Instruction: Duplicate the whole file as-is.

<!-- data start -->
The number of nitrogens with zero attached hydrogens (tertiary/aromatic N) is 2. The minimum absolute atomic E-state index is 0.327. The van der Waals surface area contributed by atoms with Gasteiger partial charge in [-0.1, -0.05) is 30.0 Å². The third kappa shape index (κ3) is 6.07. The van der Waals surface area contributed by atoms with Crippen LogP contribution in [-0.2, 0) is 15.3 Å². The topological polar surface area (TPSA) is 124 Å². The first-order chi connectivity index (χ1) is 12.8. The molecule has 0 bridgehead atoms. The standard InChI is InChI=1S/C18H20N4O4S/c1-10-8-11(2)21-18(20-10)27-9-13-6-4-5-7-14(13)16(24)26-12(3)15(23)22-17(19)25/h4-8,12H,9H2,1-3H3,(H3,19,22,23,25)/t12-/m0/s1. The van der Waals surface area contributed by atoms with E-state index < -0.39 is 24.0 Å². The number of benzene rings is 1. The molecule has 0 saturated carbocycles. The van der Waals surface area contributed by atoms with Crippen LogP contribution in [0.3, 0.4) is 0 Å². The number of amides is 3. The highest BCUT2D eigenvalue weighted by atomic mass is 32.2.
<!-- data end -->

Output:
The number of nitrogens with zero attached hydrogens (tertiary/aromatic N) is 2. The minimum absolute atomic E-state index is 0.327. The van der Waals surface area contributed by atoms with Gasteiger partial charge in [-0.1, -0.05) is 30.0 Å². The third kappa shape index (κ3) is 6.07. The van der Waals surface area contributed by atoms with Crippen LogP contribution in [-0.2, 0) is 15.3 Å². The topological polar surface area (TPSA) is 124 Å². The first-order chi connectivity index (χ1) is 12.8. The molecule has 0 bridgehead atoms. The standard InChI is InChI=1S/C18H20N4O4S/c1-10-8-11(2)21-18(20-10)27-9-13-6-4-5-7-14(13)16(24)26-12(3)15(23)22-17(19)25/h4-8,12H,9H2,1-3H3,(H3,19,22,23,25)/t12-/m0/s1. The van der Waals surface area contributed by atoms with E-state index < -0.39 is 24.0 Å². The number of benzene rings is 1. The molecule has 0 saturated carbocycles. The van der Waals surface area contributed by atoms with Crippen LogP contribution in [0.3, 0.4) is 0 Å². The number of amides is 3. The highest BCUT2D eigenvalue weighted by atomic mass is 32.2.